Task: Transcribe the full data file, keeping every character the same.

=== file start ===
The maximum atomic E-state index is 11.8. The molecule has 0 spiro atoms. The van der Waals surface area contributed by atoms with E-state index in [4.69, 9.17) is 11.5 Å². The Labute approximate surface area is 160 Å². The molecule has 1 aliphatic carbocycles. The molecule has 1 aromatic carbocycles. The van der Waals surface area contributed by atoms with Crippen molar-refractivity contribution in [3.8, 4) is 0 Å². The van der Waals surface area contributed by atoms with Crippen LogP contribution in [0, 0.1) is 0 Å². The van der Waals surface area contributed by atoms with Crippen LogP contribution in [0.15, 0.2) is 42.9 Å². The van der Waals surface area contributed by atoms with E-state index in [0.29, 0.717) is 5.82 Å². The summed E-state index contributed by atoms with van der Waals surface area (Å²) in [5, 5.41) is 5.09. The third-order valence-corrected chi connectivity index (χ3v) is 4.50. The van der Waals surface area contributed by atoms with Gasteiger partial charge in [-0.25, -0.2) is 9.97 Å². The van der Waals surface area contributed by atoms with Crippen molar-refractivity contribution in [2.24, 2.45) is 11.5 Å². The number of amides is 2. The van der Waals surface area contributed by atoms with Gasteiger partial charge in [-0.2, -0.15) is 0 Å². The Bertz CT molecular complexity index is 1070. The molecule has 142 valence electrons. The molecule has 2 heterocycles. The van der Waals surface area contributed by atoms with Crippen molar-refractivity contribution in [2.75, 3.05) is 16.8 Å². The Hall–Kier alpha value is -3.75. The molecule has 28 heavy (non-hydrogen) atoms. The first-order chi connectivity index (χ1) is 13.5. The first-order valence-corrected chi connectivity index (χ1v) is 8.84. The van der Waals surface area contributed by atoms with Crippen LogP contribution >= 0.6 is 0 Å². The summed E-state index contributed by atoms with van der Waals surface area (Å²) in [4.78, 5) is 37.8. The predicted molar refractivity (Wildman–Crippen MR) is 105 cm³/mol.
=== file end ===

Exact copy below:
The maximum atomic E-state index is 11.8. The molecule has 0 spiro atoms. The van der Waals surface area contributed by atoms with E-state index in [4.69, 9.17) is 11.5 Å². The Labute approximate surface area is 160 Å². The molecule has 1 aliphatic carbocycles. The molecule has 1 aromatic carbocycles. The van der Waals surface area contributed by atoms with Crippen molar-refractivity contribution in [3.8, 4) is 0 Å². The van der Waals surface area contributed by atoms with Crippen LogP contribution in [0, 0.1) is 0 Å². The van der Waals surface area contributed by atoms with Crippen LogP contribution in [0.15, 0.2) is 42.9 Å². The van der Waals surface area contributed by atoms with E-state index in [0.29, 0.717) is 5.82 Å². The summed E-state index contributed by atoms with van der Waals surface area (Å²) in [5, 5.41) is 5.09. The third-order valence-corrected chi connectivity index (χ3v) is 4.50. The van der Waals surface area contributed by atoms with Gasteiger partial charge in [-0.25, -0.2) is 9.97 Å². The van der Waals surface area contributed by atoms with Crippen molar-refractivity contribution in [2.24, 2.45) is 11.5 Å². The number of amides is 2. The van der Waals surface area contributed by atoms with Gasteiger partial charge in [-0.2, -0.15) is 0 Å². The Bertz CT molecular complexity index is 1070. The molecule has 142 valence electrons. The molecule has 2 heterocycles. The van der Waals surface area contributed by atoms with Crippen molar-refractivity contribution in [2.75, 3.05) is 16.8 Å². The Hall–Kier alpha value is -3.75. The molecule has 28 heavy (non-hydrogen) atoms. The first-order chi connectivity index (χ1) is 13.5. The first-order valence-corrected chi connectivity index (χ1v) is 8.84. The van der Waals surface area contributed by atoms with Crippen LogP contribution >= 0.6 is 0 Å². The summed E-state index contributed by atoms with van der Waals surface area (Å²) in [4.78, 5) is 37.8. The predicted molar refractivity (Wildman–Crippen MR) is 105 cm³/mol.